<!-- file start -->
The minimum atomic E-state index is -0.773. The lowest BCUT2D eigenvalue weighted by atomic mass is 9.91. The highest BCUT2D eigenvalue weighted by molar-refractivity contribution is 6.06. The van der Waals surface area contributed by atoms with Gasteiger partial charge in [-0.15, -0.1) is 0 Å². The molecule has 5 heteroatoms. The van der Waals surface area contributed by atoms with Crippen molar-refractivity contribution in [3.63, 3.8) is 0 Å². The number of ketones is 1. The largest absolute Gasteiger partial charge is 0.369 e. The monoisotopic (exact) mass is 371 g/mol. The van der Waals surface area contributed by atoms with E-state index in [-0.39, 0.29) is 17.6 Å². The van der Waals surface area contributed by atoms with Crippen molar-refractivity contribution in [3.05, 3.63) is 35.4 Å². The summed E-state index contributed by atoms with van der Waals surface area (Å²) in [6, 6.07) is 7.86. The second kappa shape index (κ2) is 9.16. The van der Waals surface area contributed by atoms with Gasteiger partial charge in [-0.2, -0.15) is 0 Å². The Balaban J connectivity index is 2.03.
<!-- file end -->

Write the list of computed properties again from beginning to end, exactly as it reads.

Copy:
The minimum atomic E-state index is -0.773. The lowest BCUT2D eigenvalue weighted by atomic mass is 9.91. The highest BCUT2D eigenvalue weighted by molar-refractivity contribution is 6.06. The van der Waals surface area contributed by atoms with Gasteiger partial charge in [-0.15, -0.1) is 0 Å². The molecule has 5 heteroatoms. The van der Waals surface area contributed by atoms with Crippen molar-refractivity contribution in [3.63, 3.8) is 0 Å². The number of ketones is 1. The largest absolute Gasteiger partial charge is 0.369 e. The monoisotopic (exact) mass is 371 g/mol. The van der Waals surface area contributed by atoms with E-state index in [-0.39, 0.29) is 17.6 Å². The van der Waals surface area contributed by atoms with Crippen molar-refractivity contribution in [3.05, 3.63) is 35.4 Å². The summed E-state index contributed by atoms with van der Waals surface area (Å²) in [6, 6.07) is 7.86. The second kappa shape index (κ2) is 9.16. The van der Waals surface area contributed by atoms with Gasteiger partial charge in [-0.2, -0.15) is 0 Å². The Balaban J connectivity index is 2.03.